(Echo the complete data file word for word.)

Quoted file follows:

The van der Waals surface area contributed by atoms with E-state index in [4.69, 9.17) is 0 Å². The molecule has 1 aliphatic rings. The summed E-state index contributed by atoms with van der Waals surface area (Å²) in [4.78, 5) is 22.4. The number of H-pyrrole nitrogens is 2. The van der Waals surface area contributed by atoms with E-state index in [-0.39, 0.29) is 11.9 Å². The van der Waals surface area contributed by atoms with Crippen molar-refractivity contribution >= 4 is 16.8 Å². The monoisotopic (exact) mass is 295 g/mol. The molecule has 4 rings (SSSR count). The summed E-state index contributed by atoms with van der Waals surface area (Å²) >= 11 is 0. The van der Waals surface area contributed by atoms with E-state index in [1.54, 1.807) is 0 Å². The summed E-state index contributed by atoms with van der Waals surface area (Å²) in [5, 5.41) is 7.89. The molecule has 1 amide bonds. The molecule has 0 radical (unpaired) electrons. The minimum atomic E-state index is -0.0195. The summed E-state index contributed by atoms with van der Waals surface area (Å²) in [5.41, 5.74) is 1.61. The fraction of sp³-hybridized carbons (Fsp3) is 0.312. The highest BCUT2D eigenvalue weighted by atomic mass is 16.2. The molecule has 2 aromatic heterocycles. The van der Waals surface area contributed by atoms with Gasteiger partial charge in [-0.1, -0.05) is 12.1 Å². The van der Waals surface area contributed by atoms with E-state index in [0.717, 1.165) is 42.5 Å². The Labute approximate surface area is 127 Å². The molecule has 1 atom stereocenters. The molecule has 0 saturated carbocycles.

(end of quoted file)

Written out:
The van der Waals surface area contributed by atoms with E-state index in [4.69, 9.17) is 0 Å². The molecule has 1 aliphatic rings. The summed E-state index contributed by atoms with van der Waals surface area (Å²) in [4.78, 5) is 22.4. The number of H-pyrrole nitrogens is 2. The van der Waals surface area contributed by atoms with E-state index in [-0.39, 0.29) is 11.9 Å². The van der Waals surface area contributed by atoms with Crippen molar-refractivity contribution >= 4 is 16.8 Å². The monoisotopic (exact) mass is 295 g/mol. The molecule has 4 rings (SSSR count). The summed E-state index contributed by atoms with van der Waals surface area (Å²) >= 11 is 0. The van der Waals surface area contributed by atoms with E-state index in [1.54, 1.807) is 0 Å². The summed E-state index contributed by atoms with van der Waals surface area (Å²) in [5, 5.41) is 7.89. The molecule has 1 amide bonds. The molecule has 0 radical (unpaired) electrons. The minimum atomic E-state index is -0.0195. The summed E-state index contributed by atoms with van der Waals surface area (Å²) in [5.41, 5.74) is 1.61. The fraction of sp³-hybridized carbons (Fsp3) is 0.312. The highest BCUT2D eigenvalue weighted by atomic mass is 16.2. The molecule has 2 aromatic heterocycles. The van der Waals surface area contributed by atoms with Gasteiger partial charge in [-0.1, -0.05) is 12.1 Å². The van der Waals surface area contributed by atoms with E-state index in [0.717, 1.165) is 42.5 Å². The Labute approximate surface area is 127 Å². The molecule has 1 atom stereocenters. The molecule has 0 saturated carbocycles.